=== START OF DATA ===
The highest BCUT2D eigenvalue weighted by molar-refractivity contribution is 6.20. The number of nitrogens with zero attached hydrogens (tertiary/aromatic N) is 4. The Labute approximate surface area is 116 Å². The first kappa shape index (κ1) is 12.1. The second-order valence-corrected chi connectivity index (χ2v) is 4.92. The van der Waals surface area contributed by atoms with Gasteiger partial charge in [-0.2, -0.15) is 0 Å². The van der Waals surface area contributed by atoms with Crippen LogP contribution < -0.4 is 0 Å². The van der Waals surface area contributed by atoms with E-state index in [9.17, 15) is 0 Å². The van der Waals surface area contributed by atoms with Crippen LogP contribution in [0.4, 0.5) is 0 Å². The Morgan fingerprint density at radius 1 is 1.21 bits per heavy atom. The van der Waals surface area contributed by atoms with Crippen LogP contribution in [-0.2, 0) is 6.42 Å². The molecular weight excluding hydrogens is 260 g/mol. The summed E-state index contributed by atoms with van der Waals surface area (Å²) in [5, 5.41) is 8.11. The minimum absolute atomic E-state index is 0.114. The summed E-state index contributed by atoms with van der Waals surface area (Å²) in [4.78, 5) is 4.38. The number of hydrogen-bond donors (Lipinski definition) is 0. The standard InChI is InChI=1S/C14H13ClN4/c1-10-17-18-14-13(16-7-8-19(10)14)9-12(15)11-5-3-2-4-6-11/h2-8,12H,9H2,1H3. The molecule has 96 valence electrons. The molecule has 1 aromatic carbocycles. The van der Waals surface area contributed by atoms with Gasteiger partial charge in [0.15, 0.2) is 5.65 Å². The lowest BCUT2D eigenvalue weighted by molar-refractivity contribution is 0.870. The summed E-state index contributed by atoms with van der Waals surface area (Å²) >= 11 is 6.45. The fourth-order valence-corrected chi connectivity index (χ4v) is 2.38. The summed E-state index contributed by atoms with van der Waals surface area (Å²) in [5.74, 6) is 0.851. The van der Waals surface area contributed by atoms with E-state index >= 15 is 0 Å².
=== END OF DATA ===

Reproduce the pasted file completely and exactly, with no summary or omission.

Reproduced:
The highest BCUT2D eigenvalue weighted by molar-refractivity contribution is 6.20. The number of nitrogens with zero attached hydrogens (tertiary/aromatic N) is 4. The Labute approximate surface area is 116 Å². The first kappa shape index (κ1) is 12.1. The second-order valence-corrected chi connectivity index (χ2v) is 4.92. The van der Waals surface area contributed by atoms with Gasteiger partial charge in [-0.2, -0.15) is 0 Å². The van der Waals surface area contributed by atoms with Crippen LogP contribution < -0.4 is 0 Å². The van der Waals surface area contributed by atoms with E-state index in [9.17, 15) is 0 Å². The van der Waals surface area contributed by atoms with Crippen LogP contribution in [0.4, 0.5) is 0 Å². The Morgan fingerprint density at radius 1 is 1.21 bits per heavy atom. The van der Waals surface area contributed by atoms with Crippen LogP contribution in [-0.2, 0) is 6.42 Å². The molecular weight excluding hydrogens is 260 g/mol. The summed E-state index contributed by atoms with van der Waals surface area (Å²) in [5, 5.41) is 8.11. The minimum absolute atomic E-state index is 0.114. The summed E-state index contributed by atoms with van der Waals surface area (Å²) in [4.78, 5) is 4.38. The number of hydrogen-bond donors (Lipinski definition) is 0. The standard InChI is InChI=1S/C14H13ClN4/c1-10-17-18-14-13(16-7-8-19(10)14)9-12(15)11-5-3-2-4-6-11/h2-8,12H,9H2,1H3. The molecule has 96 valence electrons. The molecule has 1 aromatic carbocycles. The van der Waals surface area contributed by atoms with Gasteiger partial charge in [0.15, 0.2) is 5.65 Å². The lowest BCUT2D eigenvalue weighted by molar-refractivity contribution is 0.870. The summed E-state index contributed by atoms with van der Waals surface area (Å²) >= 11 is 6.45. The fourth-order valence-corrected chi connectivity index (χ4v) is 2.38. The summed E-state index contributed by atoms with van der Waals surface area (Å²) in [5.74, 6) is 0.851. The van der Waals surface area contributed by atoms with E-state index >= 15 is 0 Å².